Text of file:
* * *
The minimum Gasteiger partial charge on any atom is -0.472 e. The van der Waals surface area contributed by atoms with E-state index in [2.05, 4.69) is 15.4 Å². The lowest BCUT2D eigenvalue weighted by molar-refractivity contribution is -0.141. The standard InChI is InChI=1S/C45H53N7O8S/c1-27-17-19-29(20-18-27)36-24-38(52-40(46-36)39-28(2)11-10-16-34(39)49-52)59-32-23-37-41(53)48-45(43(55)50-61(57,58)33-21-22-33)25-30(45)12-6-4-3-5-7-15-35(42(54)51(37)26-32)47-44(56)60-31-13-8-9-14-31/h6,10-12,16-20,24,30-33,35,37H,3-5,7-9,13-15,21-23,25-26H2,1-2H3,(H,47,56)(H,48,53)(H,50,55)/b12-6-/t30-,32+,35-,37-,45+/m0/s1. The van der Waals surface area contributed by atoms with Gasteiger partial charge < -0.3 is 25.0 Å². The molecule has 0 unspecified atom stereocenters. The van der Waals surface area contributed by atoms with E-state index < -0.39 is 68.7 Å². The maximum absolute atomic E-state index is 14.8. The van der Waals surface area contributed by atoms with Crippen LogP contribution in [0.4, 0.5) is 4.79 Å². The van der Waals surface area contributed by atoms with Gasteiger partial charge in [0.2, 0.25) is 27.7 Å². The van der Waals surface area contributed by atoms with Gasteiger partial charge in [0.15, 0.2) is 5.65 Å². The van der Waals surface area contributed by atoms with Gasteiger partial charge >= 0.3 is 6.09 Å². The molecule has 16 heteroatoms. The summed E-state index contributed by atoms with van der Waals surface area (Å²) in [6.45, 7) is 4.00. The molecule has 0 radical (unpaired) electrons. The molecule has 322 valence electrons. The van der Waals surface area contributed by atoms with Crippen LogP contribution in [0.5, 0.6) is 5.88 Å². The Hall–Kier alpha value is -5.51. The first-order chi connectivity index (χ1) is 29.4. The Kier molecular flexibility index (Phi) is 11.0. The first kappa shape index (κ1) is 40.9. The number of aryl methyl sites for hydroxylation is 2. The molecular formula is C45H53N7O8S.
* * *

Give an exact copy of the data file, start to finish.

The minimum Gasteiger partial charge on any atom is -0.472 e. The van der Waals surface area contributed by atoms with E-state index in [2.05, 4.69) is 15.4 Å². The lowest BCUT2D eigenvalue weighted by molar-refractivity contribution is -0.141. The standard InChI is InChI=1S/C45H53N7O8S/c1-27-17-19-29(20-18-27)36-24-38(52-40(46-36)39-28(2)11-10-16-34(39)49-52)59-32-23-37-41(53)48-45(43(55)50-61(57,58)33-21-22-33)25-30(45)12-6-4-3-5-7-15-35(42(54)51(37)26-32)47-44(56)60-31-13-8-9-14-31/h6,10-12,16-20,24,30-33,35,37H,3-5,7-9,13-15,21-23,25-26H2,1-2H3,(H,47,56)(H,48,53)(H,50,55)/b12-6-/t30-,32+,35-,37-,45+/m0/s1. The van der Waals surface area contributed by atoms with Gasteiger partial charge < -0.3 is 25.0 Å². The molecule has 0 unspecified atom stereocenters. The van der Waals surface area contributed by atoms with E-state index < -0.39 is 68.7 Å². The maximum absolute atomic E-state index is 14.8. The van der Waals surface area contributed by atoms with Crippen LogP contribution in [0.4, 0.5) is 4.79 Å². The van der Waals surface area contributed by atoms with Gasteiger partial charge in [0.2, 0.25) is 27.7 Å². The van der Waals surface area contributed by atoms with Gasteiger partial charge in [0.15, 0.2) is 5.65 Å². The van der Waals surface area contributed by atoms with Gasteiger partial charge >= 0.3 is 6.09 Å². The molecule has 16 heteroatoms. The summed E-state index contributed by atoms with van der Waals surface area (Å²) in [6.45, 7) is 4.00. The molecule has 0 radical (unpaired) electrons. The molecule has 322 valence electrons. The van der Waals surface area contributed by atoms with Crippen LogP contribution in [0.5, 0.6) is 5.88 Å². The Hall–Kier alpha value is -5.51. The first-order chi connectivity index (χ1) is 29.4. The Kier molecular flexibility index (Phi) is 11.0. The first kappa shape index (κ1) is 40.9. The number of aryl methyl sites for hydroxylation is 2. The molecular formula is C45H53N7O8S.